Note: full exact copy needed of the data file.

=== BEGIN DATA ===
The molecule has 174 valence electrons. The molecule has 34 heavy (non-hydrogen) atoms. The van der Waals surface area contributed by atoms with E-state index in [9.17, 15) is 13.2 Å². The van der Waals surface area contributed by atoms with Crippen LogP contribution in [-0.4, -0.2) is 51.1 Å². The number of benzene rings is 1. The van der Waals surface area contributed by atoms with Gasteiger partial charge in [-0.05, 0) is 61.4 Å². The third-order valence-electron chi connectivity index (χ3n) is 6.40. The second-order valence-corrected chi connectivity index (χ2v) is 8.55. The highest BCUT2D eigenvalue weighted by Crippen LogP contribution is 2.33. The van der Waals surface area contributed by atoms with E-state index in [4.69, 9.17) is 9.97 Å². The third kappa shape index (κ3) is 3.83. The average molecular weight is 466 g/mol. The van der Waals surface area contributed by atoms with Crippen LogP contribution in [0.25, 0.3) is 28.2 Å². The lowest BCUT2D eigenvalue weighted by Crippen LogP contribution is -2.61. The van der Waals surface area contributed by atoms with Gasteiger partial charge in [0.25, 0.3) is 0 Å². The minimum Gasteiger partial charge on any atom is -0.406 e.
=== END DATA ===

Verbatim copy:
The molecule has 174 valence electrons. The molecule has 34 heavy (non-hydrogen) atoms. The van der Waals surface area contributed by atoms with E-state index in [9.17, 15) is 13.2 Å². The van der Waals surface area contributed by atoms with Crippen LogP contribution in [-0.4, -0.2) is 51.1 Å². The number of benzene rings is 1. The van der Waals surface area contributed by atoms with Gasteiger partial charge in [-0.05, 0) is 61.4 Å². The third-order valence-electron chi connectivity index (χ3n) is 6.40. The second-order valence-corrected chi connectivity index (χ2v) is 8.55. The highest BCUT2D eigenvalue weighted by Crippen LogP contribution is 2.33. The van der Waals surface area contributed by atoms with E-state index in [4.69, 9.17) is 9.97 Å². The third kappa shape index (κ3) is 3.83. The average molecular weight is 466 g/mol. The van der Waals surface area contributed by atoms with Crippen LogP contribution in [0.25, 0.3) is 28.2 Å². The lowest BCUT2D eigenvalue weighted by Crippen LogP contribution is -2.61. The van der Waals surface area contributed by atoms with Gasteiger partial charge in [0.25, 0.3) is 0 Å². The minimum Gasteiger partial charge on any atom is -0.406 e.